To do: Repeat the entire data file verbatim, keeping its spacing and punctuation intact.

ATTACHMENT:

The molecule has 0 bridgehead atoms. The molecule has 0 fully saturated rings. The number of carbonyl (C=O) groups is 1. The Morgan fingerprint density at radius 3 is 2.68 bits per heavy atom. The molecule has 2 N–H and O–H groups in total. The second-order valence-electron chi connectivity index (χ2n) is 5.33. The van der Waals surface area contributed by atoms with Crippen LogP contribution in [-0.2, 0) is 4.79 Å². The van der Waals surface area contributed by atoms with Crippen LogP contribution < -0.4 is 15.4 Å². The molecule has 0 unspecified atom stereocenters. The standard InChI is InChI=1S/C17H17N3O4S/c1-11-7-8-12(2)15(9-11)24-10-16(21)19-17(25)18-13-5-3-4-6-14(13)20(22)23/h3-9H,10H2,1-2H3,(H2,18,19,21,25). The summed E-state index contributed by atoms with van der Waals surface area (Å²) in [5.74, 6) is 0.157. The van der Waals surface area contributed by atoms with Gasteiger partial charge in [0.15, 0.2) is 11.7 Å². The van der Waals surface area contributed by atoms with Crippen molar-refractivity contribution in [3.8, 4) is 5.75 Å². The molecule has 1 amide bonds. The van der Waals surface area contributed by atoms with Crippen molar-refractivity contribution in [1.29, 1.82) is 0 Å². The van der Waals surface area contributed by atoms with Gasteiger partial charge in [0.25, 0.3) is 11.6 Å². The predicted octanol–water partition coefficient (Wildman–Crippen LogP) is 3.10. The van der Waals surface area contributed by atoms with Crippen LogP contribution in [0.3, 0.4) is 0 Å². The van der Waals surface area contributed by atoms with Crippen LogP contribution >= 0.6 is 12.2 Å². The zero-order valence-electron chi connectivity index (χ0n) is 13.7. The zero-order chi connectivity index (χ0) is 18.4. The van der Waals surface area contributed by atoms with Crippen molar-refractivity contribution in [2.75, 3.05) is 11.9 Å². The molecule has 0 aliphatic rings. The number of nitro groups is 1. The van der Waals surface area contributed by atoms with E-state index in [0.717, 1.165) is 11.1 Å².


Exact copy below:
The molecule has 0 bridgehead atoms. The molecule has 0 fully saturated rings. The number of carbonyl (C=O) groups is 1. The Morgan fingerprint density at radius 3 is 2.68 bits per heavy atom. The molecule has 2 N–H and O–H groups in total. The second-order valence-electron chi connectivity index (χ2n) is 5.33. The van der Waals surface area contributed by atoms with Crippen LogP contribution in [-0.2, 0) is 4.79 Å². The van der Waals surface area contributed by atoms with Crippen LogP contribution < -0.4 is 15.4 Å². The molecule has 0 unspecified atom stereocenters. The standard InChI is InChI=1S/C17H17N3O4S/c1-11-7-8-12(2)15(9-11)24-10-16(21)19-17(25)18-13-5-3-4-6-14(13)20(22)23/h3-9H,10H2,1-2H3,(H2,18,19,21,25). The summed E-state index contributed by atoms with van der Waals surface area (Å²) in [5.74, 6) is 0.157. The van der Waals surface area contributed by atoms with Gasteiger partial charge in [0.15, 0.2) is 11.7 Å². The van der Waals surface area contributed by atoms with Crippen molar-refractivity contribution in [3.8, 4) is 5.75 Å². The molecule has 1 amide bonds. The van der Waals surface area contributed by atoms with Crippen molar-refractivity contribution in [1.29, 1.82) is 0 Å². The van der Waals surface area contributed by atoms with Gasteiger partial charge in [0.25, 0.3) is 11.6 Å². The predicted octanol–water partition coefficient (Wildman–Crippen LogP) is 3.10. The van der Waals surface area contributed by atoms with Crippen LogP contribution in [0.3, 0.4) is 0 Å². The van der Waals surface area contributed by atoms with Crippen LogP contribution >= 0.6 is 12.2 Å². The zero-order valence-electron chi connectivity index (χ0n) is 13.7. The zero-order chi connectivity index (χ0) is 18.4. The van der Waals surface area contributed by atoms with Crippen molar-refractivity contribution in [2.75, 3.05) is 11.9 Å². The molecule has 0 aliphatic rings. The number of nitro groups is 1. The van der Waals surface area contributed by atoms with E-state index in [0.717, 1.165) is 11.1 Å².